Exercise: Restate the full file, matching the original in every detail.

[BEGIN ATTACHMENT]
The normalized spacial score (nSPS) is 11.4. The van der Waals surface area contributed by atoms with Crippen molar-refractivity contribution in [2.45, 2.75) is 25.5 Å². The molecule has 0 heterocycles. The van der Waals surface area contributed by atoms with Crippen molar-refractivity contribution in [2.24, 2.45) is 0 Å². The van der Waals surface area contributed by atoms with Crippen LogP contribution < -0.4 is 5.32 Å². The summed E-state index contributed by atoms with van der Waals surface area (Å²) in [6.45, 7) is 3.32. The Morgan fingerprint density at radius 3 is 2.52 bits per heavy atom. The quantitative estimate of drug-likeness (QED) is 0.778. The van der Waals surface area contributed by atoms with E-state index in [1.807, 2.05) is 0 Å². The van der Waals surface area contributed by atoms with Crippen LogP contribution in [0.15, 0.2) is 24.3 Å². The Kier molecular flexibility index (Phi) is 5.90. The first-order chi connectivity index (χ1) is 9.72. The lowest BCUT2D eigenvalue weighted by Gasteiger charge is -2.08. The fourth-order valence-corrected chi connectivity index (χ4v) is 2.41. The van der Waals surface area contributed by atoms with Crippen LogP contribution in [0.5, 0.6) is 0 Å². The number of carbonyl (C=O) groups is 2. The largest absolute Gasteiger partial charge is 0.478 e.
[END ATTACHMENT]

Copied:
The normalized spacial score (nSPS) is 11.4. The van der Waals surface area contributed by atoms with Crippen molar-refractivity contribution in [2.45, 2.75) is 25.5 Å². The molecule has 0 heterocycles. The van der Waals surface area contributed by atoms with Crippen molar-refractivity contribution in [2.24, 2.45) is 0 Å². The van der Waals surface area contributed by atoms with Crippen LogP contribution < -0.4 is 5.32 Å². The summed E-state index contributed by atoms with van der Waals surface area (Å²) in [6.45, 7) is 3.32. The Morgan fingerprint density at radius 3 is 2.52 bits per heavy atom. The quantitative estimate of drug-likeness (QED) is 0.778. The van der Waals surface area contributed by atoms with E-state index in [1.807, 2.05) is 0 Å². The van der Waals surface area contributed by atoms with Crippen LogP contribution in [0.15, 0.2) is 24.3 Å². The Kier molecular flexibility index (Phi) is 5.90. The first-order chi connectivity index (χ1) is 9.72. The lowest BCUT2D eigenvalue weighted by Gasteiger charge is -2.08. The fourth-order valence-corrected chi connectivity index (χ4v) is 2.41. The van der Waals surface area contributed by atoms with Crippen LogP contribution in [0.5, 0.6) is 0 Å². The number of carbonyl (C=O) groups is 2. The largest absolute Gasteiger partial charge is 0.478 e.